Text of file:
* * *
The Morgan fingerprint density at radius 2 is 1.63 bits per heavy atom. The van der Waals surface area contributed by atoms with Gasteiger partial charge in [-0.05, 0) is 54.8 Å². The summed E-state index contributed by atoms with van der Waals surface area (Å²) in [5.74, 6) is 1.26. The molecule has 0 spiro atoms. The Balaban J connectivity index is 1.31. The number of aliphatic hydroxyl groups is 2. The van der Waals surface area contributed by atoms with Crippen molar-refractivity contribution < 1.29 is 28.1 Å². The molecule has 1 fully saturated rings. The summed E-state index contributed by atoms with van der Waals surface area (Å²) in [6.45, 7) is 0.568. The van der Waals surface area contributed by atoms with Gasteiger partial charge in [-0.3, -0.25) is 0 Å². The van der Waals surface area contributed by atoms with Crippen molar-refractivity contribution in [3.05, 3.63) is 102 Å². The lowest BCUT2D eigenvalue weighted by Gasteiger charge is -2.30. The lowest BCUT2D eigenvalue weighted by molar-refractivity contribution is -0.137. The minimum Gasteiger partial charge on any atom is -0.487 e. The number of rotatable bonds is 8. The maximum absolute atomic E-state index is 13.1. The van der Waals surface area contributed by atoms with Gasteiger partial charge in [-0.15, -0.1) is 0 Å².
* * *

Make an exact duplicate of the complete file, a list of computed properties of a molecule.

The Morgan fingerprint density at radius 2 is 1.63 bits per heavy atom. The van der Waals surface area contributed by atoms with Gasteiger partial charge in [-0.05, 0) is 54.8 Å². The summed E-state index contributed by atoms with van der Waals surface area (Å²) in [5.74, 6) is 1.26. The molecule has 0 spiro atoms. The Balaban J connectivity index is 1.31. The number of aliphatic hydroxyl groups is 2. The van der Waals surface area contributed by atoms with Crippen molar-refractivity contribution < 1.29 is 28.1 Å². The molecule has 1 fully saturated rings. The summed E-state index contributed by atoms with van der Waals surface area (Å²) in [6.45, 7) is 0.568. The van der Waals surface area contributed by atoms with Gasteiger partial charge in [-0.3, -0.25) is 0 Å². The van der Waals surface area contributed by atoms with Crippen molar-refractivity contribution in [3.05, 3.63) is 102 Å². The lowest BCUT2D eigenvalue weighted by Gasteiger charge is -2.30. The lowest BCUT2D eigenvalue weighted by molar-refractivity contribution is -0.137. The minimum Gasteiger partial charge on any atom is -0.487 e. The number of rotatable bonds is 8. The maximum absolute atomic E-state index is 13.1. The van der Waals surface area contributed by atoms with Gasteiger partial charge in [-0.15, -0.1) is 0 Å².